This data is from the Human Protein Atlas V20.1.proteinatlas.org.V20.1.proteinatlas.org.

https://cdn.elifesciences.org/articles/78840/elife-78840-fig1-data1-v2.xlsx

TRPV4 is a Ca2+ permeable, non-selective cation channel with less pronounced inactivation than TRPV6 (Singh et al., 2018, Jara-Oseguera et al., 2019, Nilius et al., 2004). Thus, TRPV4 activation might lead to sustained Ca2+ elevation in trophoblasts, which would subsequently activate TMEM16F. The availability of selective and potent TRPV4 agonists such as GSK101 and antagonists including GSK-2193874 (GSK219) (Cheung et al., 2017; Thorneloe et al., 2008) enabled us to explicitly confirm TRPV4’s functional expression in human trophoblasts and examine its capability to activate TMEM16F. We found that 20 nM GSK101 robustly increases intracellular Ca2+ in BeWo cells, sustaining for no less than 10 min (Figure 1E and G). Application of 20 µM 4α-phorbol-12,13-didecanoate (4α-PDD), another TRPV4 agonist, also induced sustained intracellular Ca2+ increase in BeWo cells (Figure 1—figure supplement 3). On the other hand, 500 nM TRPV4 antagonist GSK219 abolished the intracellular Ca2+ elevation induced by 20 nM GSK101, yet it failed to inhibit Ca2+ increase from ionomycin (Figure 1F–G). Our Ca2+ imaging experiments using specific pharmacological tools thus support TRPV4 functional expression in human trophoblasts and that TRPV4 activation can lead to sustained intracellular Ca2+ increase.

To further validate our Ca2+ imaging results, we used outside-out patch clamp to record GSK101-induced current from BeWo cell membranes. Indeed, GSK101 robustly elicits an outward rectifying cation current that is rapidly inhibited by co-application of GSK219 (Figure 1H–J). In addition to pharmacological inhibition, silencing TRPV4 with siRNAs (Figure 1—figure supplement 4) also greatly reduced GSK101-induced Ca2+ elevation (Figure 1—figure supplement 5A, B) and the non-selective, outward rectifying current (Figure 1—figure supplement 5C, E). Taken together, our Ca2+ imaging and patch-clamp results established that Ca2+ permeable TRPV4 is functionally expressed in human trophoblasts and that TRPV4 activation can lead to sustained Ca2+ elevation in these cells.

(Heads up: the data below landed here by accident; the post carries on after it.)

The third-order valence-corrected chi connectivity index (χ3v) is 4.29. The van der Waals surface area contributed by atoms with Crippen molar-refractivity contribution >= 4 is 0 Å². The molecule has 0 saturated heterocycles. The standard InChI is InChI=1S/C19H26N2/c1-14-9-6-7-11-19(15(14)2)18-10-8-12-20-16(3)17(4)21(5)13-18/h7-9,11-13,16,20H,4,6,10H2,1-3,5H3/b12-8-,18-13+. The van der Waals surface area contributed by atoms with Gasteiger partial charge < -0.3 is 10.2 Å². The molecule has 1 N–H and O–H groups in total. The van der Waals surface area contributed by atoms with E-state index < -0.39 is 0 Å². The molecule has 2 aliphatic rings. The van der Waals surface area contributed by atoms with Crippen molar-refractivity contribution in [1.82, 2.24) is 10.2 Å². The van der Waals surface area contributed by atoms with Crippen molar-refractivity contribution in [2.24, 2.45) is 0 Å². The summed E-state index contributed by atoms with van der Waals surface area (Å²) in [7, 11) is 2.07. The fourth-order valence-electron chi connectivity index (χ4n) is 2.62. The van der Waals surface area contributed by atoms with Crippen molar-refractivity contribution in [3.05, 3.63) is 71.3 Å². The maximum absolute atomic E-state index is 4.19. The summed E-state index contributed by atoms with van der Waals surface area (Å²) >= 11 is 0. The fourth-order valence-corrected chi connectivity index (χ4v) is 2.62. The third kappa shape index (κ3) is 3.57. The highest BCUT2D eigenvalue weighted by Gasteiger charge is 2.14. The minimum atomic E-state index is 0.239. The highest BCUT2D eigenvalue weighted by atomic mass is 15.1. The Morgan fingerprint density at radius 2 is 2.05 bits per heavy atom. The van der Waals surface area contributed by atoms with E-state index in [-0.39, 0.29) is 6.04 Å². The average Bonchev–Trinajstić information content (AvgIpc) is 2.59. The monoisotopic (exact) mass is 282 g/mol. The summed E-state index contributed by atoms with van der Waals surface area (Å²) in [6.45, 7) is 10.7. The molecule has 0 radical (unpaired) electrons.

Ca2+ entry through TRPV4 activates TMEM16F in human trophoblasts in vitro

Using TMEM16F’s dual function as a Ca2+-activated (i) phospholipid scramblase and (ii) a non-selective ion channel, we applied a fluorescence imaging-based CaPLSase assay (Le et al., 2019; Yu et al., 2015; Zhang et al., 2020) and patch-clamp technique to investigate whether TRPV4-mediated Ca2+ influx activates endogenous TMEM16F in human trophoblasts. Upon GSK101 application, Ca2+ increased in both BeWo cells (Figure 2A and C) and primary human term placental trophoblasts (Figure 2—figure supplement 1), followed by phospholipid scrambling as evidenced by robust cell surface accumulation of the fluorescently tagged PS sensor Annexin V (AnV) (Figure 2A and D, Video 1). In addition, the plasma membrane was dramatically remodeled and released numerous PS positive microparticles, which is consistent with the essential role of TMEM16F in mediating microparticle release in platelets (Fujii et al., 2015). In stark contrast, TMEM16F deficient BeWo (KO) cells did not exhibit CaPLSase activity, despite robust Ca2+ elevation in response to GSK101 application (Figure 2B and C–D, Video 2). Neither membrane remodeling nor microparticle release occurred in the TMEM16F KO BeWo cells. Our fluorescence imaging experiments thus indicate that TRPV4 activation can robustly activate TMEM16F CaPLSases in human trophoblasts.